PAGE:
Unlimited vacation. Submitting expenses without approval. Being promoted for criticizing your company.
These are the perks of working for Netflix, says CEO Reed Hastings.
HASTINGS: It's risky trusting employees as much as we do. Giving them as much freedom as we do. But it's essential in creative companies where you have much greater risk from lack of innovation.
In his new book, "No Rules Rules," Hastings discusses his guiding principle: The Keeper Test.
The idea is to ask your boss: If I wanted to leave, how hard would you fight to keep me? If the answer is not very hard, maybe it's time for you to go.
DAVID GREENE, HOST:
Now as the fight against the coronavirus continues, many people are spending a lot more time at home. And that means big business for Netflix. The video streaming giant added 26 million new users so far this year, pushing its subscriber base to near 200 million. Netflix's CEO credits the company's unorthodox office culture for its rise. NPR's Bobby Allyn has a closer look.
BOBBY ALLYN, BYLINE: Unlimited vacation, submitting expenses without approval, being promoted for criticizing your company - these are the perks of working for Netflix, says CEO Reed Hastings.
REED HASTINGS: It's risky trusting employees as much as we do, giving them as much freedom as we do. But it's essential in creative companies where you have much greater risk from lack of innovation.
ALLYN: In his new book, "No Rules Rules," Hastings discusses his guiding principle - the keeper test. The idea is to ask your boss, if I wanted to leave, how hard would you fight to keep me? If the answer is not very hard, maybe it's time for you to go.
HASTINGS: Our culture memo says things like, adequate performance gets a generous severance package.
ALLYN: But the ruthless culture has some employees constantly looking over their shoulder. One former Netflix employee told me he lived in constant fear of losing his job and that people of color didn't feel as empowered to offer frank feedback as his white colleagues. He eventually quit. Hastings says people of all backgrounds rise in the company, but Netflix isn't for everyone.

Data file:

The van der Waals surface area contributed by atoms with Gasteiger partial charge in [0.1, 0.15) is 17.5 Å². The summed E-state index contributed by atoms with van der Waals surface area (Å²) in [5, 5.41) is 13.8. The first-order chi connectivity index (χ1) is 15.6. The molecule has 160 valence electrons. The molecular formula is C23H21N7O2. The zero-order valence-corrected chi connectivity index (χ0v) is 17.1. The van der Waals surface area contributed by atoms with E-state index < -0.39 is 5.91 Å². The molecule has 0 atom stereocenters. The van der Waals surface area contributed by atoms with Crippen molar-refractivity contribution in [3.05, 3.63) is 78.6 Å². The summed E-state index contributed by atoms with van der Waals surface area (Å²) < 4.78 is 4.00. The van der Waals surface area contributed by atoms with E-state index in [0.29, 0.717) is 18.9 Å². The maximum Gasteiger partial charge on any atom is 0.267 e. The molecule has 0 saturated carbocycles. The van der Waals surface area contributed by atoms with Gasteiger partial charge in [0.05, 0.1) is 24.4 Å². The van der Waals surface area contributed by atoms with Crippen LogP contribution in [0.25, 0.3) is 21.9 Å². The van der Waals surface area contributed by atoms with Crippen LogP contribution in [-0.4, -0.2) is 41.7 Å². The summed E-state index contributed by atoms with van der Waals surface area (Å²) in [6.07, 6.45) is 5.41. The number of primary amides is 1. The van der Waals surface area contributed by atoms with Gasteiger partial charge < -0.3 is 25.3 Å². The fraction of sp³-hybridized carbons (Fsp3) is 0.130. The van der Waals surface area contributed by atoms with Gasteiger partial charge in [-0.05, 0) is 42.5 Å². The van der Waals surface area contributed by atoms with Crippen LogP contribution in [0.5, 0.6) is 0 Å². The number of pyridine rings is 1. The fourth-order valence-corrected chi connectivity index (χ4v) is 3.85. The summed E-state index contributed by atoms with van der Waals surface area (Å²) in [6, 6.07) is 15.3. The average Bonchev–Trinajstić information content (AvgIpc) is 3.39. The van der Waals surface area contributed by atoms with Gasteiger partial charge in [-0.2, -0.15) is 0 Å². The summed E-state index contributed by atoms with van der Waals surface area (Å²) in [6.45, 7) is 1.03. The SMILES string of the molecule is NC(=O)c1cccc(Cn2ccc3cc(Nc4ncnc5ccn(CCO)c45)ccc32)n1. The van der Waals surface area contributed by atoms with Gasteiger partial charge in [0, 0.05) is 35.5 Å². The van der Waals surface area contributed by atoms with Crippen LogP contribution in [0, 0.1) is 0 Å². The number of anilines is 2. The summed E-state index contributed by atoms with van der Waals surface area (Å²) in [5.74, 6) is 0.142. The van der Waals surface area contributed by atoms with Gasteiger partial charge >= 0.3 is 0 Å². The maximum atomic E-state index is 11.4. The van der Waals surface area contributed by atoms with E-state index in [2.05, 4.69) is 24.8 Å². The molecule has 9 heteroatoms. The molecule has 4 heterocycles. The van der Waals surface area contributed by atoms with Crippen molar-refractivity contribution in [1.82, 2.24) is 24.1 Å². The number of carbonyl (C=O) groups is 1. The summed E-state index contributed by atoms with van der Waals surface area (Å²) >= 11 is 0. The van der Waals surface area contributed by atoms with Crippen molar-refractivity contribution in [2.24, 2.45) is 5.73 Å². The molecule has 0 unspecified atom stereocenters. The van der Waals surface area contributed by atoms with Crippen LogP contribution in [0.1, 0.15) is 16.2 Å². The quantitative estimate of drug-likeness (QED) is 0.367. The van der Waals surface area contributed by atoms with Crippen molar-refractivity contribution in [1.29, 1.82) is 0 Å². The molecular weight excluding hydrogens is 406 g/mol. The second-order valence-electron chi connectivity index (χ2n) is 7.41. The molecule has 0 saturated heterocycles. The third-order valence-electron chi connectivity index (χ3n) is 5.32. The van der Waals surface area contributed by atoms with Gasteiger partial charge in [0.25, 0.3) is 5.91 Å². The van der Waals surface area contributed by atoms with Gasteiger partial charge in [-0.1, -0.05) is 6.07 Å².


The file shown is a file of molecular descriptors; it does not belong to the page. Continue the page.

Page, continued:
HASTINGS: Those who feel fear tend to check out because it's an unpleasant feeling. And, really, it's best suited for people who can acknowledge intellectually the risks, but, in fact, they're so joyful about playing with great teammates.
JONATHAN KNEE: There are certainly versions of this that would clearly be completely destructive, right?
ALLYN: Jonathan Knee is a Columbia Business School professor and former investment banker. He likes Netflix's culture. He says it's actually better than what happens in most American offices.
KNEE: People are not rewarded for giving feedback. There's going to be emotions. There's human beings. Somebody is going to cry, you know - something. You just don't want to. It's like, you know what? Let's just wait.
ALLYN: This merciless approach is also applied to shows Netflix produces.
(SOUNDBITE OF TV SHOW, "OZARK")
SOFIA HUBLITZ: (As Charlotte Byrde) Mom, what are we doing here?
LAURA LINNEY: (As Wendy Byrde) Your father's laundering money for Mexican drug cartels.
(SOUNDBITE OF TV SHOW, "DEAR WHITE PEOPLE")
LOGAN BROWNING: (As Samantha White) When are you going to wake up to your white privilege, man?
(SOUNDBITE OF TV SHOW, "ONE DAY AT A TIME")
JUSTINA MACHADO: (As Penelope Alvarez) And then maybe later you can show me how to turn into a bat.
ARIELA BARER: (As Carmen) Your mom's kind of mean. I'm obsessed with her.
ALLYN: Those were the trailers for "Ozark," "Dear White People" and "One Day At A Time" - all acclaimed shows and all ended by Netflix in the last two years. However polarizing, Netflix has taken off like a rocket ship. Netflix's big push into original programming with award-winning movies and buzzy shows like "Tiger King" have made Netflix's profits speed past traditional Hollywood studios.
HASTINGS: We do attribute a lot of that to the culture.
ALLYN: But Hastings admits the culture can be tough, even on him. Hastings' leadership style was once described as being, quote, "unencumbered by emotion." And he told me a vice president at the company once told him he isn't a good listener, and he's unempathetic.
HASTINGS: Which, I have to say, even, you know, at my level of success, it hurts because I thought I had done better in that dimension. But I remember that feedback is like exercise. And it's those last few crunches - it's those last few pushups that hurt that make you stronger.
ALLYN: Another thing that hurt - finding out that an employee in Taiwan was reimbursed $100,000 for personal travel. The employee was fired. But since there's no approval for work expenses, it took Netflix three years to discover it. Bobby Allyn, NPR News, San Francisco.
(SOUNDBITE OF MUSIC) Transcript provided by NPR, Copyright NPR.